It’s here! It’s here! The American Birding Association Field Guide to Birds of New York by Corey Finger, birder, blogger, and co-emperor of 10,000 Birds, with photographs by Brian E. Small, has made its way to all major bookstores and book purchasing web sites. We at 10,000 Birds are so excited, we’ve decided to give away a copy of this excellent guide.
Here is what you need to do: Send me a brief description of the best bird you’ve ever seen in New York State–name of species, where you saw it, when, and why this is a bird that has stayed in your memory. If you’ve never birded New York State, send me a brief description of a bird you would like to see in the state and why. A glance at the Checklist of the Birds of NYS from the NYS Ornithological Association, (and also in the back of the book) may help spark some good memories or inspire bird dreams.
Send your entry to me at email@example.com with the heading “NYS Birds Giveaway”. You are also welcome to answer these questions in the comment section, but it will be hard to select you as a winner if we don’t have your email address. We reserve the right to use answers in a future 10,000 Birds posting.
I will select the winner of a copy of American Birding Association Field Guide to Birds of New York by putting all entries into my NYSOA cap, shaking it up, and picking out one terrific comment about the birds of NYS with my eyes closed.
So, now that you’ve sent your giveaway entry off, here’s a little bit more about Corey’s field guide.
The ABA Field Guide to Birds of New York, part of the ABA field guide series, covers 285 out of the 490 birds on the New York State checklist (reprinted at the back of the book). It’s a guide for beginning and intermediate birders–how to identify the birds you are most likely to see in the city, suburbs and wilds of New York State, and where.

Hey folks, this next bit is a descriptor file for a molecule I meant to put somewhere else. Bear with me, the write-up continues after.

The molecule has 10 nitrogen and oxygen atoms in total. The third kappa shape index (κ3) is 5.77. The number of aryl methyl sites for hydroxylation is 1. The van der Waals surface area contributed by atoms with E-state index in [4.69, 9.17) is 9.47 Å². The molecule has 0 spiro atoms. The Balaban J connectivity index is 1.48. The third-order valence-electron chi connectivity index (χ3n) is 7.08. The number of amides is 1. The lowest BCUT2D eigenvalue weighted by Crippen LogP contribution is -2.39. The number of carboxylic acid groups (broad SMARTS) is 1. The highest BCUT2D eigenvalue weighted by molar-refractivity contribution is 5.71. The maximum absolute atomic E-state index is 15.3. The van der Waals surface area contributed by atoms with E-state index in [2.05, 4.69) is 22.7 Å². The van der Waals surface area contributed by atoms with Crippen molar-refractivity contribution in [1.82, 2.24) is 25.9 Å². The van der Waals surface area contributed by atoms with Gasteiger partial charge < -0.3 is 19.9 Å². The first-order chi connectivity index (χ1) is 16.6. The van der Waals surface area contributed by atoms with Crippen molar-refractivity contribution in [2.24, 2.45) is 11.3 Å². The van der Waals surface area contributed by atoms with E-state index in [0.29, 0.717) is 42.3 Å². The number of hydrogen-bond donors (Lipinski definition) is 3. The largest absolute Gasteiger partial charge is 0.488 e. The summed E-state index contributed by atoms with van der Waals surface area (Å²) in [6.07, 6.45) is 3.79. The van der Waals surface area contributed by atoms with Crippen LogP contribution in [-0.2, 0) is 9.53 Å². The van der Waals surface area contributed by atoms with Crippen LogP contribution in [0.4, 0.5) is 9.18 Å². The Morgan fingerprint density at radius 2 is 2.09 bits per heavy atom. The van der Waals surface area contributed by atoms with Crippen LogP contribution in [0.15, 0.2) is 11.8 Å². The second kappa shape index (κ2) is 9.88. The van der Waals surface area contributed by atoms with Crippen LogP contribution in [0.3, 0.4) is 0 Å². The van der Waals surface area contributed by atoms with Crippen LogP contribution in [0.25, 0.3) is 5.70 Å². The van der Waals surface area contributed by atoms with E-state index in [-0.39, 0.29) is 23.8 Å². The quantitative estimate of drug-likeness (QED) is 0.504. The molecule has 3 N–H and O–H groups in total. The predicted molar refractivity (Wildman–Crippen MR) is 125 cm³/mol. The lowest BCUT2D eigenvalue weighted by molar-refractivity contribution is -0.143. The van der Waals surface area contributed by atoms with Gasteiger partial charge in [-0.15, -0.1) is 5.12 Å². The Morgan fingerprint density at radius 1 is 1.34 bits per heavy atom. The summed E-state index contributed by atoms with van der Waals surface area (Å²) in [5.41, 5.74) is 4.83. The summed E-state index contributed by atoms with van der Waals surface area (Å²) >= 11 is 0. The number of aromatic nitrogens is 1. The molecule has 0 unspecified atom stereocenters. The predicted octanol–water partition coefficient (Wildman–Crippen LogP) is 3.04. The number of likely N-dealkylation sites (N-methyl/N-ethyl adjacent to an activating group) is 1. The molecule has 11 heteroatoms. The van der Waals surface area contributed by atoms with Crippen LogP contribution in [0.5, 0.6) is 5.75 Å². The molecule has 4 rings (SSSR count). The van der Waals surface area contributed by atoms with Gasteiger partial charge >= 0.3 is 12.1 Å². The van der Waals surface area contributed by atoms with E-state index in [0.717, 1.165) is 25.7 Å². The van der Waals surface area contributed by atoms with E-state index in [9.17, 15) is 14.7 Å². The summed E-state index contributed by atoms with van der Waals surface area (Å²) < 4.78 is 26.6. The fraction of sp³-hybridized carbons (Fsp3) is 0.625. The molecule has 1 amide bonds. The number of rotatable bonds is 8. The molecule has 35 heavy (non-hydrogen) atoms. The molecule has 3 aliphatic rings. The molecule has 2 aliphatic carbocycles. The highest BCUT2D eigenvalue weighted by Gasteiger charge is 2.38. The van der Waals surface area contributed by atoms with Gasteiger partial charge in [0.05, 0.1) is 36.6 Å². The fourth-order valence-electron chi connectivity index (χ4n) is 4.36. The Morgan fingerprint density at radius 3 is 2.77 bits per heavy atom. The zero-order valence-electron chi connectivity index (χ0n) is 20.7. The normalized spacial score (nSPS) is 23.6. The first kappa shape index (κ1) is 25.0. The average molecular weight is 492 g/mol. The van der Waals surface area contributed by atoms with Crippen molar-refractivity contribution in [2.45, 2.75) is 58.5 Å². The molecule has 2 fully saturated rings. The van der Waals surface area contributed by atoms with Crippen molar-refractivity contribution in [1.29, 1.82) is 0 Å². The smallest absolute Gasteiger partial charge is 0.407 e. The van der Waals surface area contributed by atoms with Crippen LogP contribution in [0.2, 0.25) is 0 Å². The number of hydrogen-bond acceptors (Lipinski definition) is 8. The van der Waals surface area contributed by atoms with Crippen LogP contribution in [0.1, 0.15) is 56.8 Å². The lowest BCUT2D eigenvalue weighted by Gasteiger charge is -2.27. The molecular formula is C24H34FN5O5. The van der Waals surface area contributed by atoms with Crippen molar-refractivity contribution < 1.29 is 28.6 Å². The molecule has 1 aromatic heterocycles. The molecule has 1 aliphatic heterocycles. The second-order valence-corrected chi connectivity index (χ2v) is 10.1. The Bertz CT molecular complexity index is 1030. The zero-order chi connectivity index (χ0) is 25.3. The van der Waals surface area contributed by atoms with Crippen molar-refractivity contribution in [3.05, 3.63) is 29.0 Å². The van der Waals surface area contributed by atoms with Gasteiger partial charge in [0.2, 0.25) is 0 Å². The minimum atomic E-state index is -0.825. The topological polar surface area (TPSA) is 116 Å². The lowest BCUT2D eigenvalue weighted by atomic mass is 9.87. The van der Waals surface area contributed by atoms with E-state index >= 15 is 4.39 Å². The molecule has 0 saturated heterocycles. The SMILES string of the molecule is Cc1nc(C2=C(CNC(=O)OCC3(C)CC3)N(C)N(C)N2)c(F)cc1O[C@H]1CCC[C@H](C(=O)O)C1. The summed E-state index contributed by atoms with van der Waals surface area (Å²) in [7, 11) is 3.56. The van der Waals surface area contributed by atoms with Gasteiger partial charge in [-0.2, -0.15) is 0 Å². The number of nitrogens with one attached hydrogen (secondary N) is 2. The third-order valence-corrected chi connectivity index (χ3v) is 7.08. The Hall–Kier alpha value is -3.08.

Here are 5 things I really like about this guide:
1. You can tell that it is written by a birder who learned how to bird in New York State. Corey not only knows the common and uncommon birds, he knows migration patterns and hotspots. Each species account includes tips on where and when to find the bird in the state. Short-eared Owls, for example, are likely to be found in winter flying over open fields at Shawangunk Grasslands, Fort Edward, and during migration over coastal salt marshes. Even more specifically, in what other field guide can you find out that Purple Martins can be seen at the New Paltz exit of the NYS Thruway?
2. It has a sense of history. Bicknell’s Thrush was discovered in NYS in 1881 by Eugene Bicknell; you can still find it on Slide Mountain. An immense irruption of Evening Grosbeak occurred in 1962, “when thousands were in the New York City area alone.” Monk Parakeets were the subject of an unsuccessful eradication campaign in the 1970’s. Having a historical sense is good for many reasons. It helps us think about birds and birding as an ever changing process, and it enhances the birding experience, making it more than just getting the “tick.”
3. Facing the challenge of writing up each species in one paragraph, Corey makes the most of limited space. Bobolink sports “punk-rocker plumage,” Chestnut-sided Warbler is “tail-cocking, wing-drooping and colorful,” American Coot is a “black butterball of a bird….an endearing and adorable part of our bird life.” I’m not sure if I agree with the latter, but I respect a bird writer who is not afraid to use the word ‘adorable’ or, ‘cute,’ as he does with Pied-billed Grebe (and, that I agree with).
4. The photographs by Brian E. Small and additional bird photographers, including Alan Murphy, Mike Danzenbaker, Jim Zipp, and Garth McElroy, are all excellent field guide photos–showing important field marks. They are also often beautiful in their own right, particularly when a species gets a two-page spread. Just look at this Peregrine Falcon soaring up and swooping down!
5. The guide begins with A New York Birding Year, listing, month by month, how to get the most out of birding New York State. This is a state that borders Lake Ontario and Canada on the north, Lake Erie on the west, and the Atlantic Ocean on the southeast. It includes both the urban birdiness of Central Park and the wilds of the Adirondacks (and you can get an idea of where all that is located from the map on the inside front cover). The NY Birding Year section does a great job of covering the breadth of habitat in the state, listing well and lesser-known areas and not forgetting the fun of rarity chasing in January and backyard feeder birding in February. It almost makes me long for winter again, so I can go out to Montauk Point to see the grand expanse of scoters and eiders with Razorbills flying in the distance.
American Birding Association Field Guide to Birds of New York
by Corey Finger, Photographs by Brian E. Small.
American Birding Association State Field series, Scott & Nix, Inc., 2016.
352 pages, 7.2 x 4.5 inches.
ISBN-10: 193562251X; ISBN-13: 978-1935622512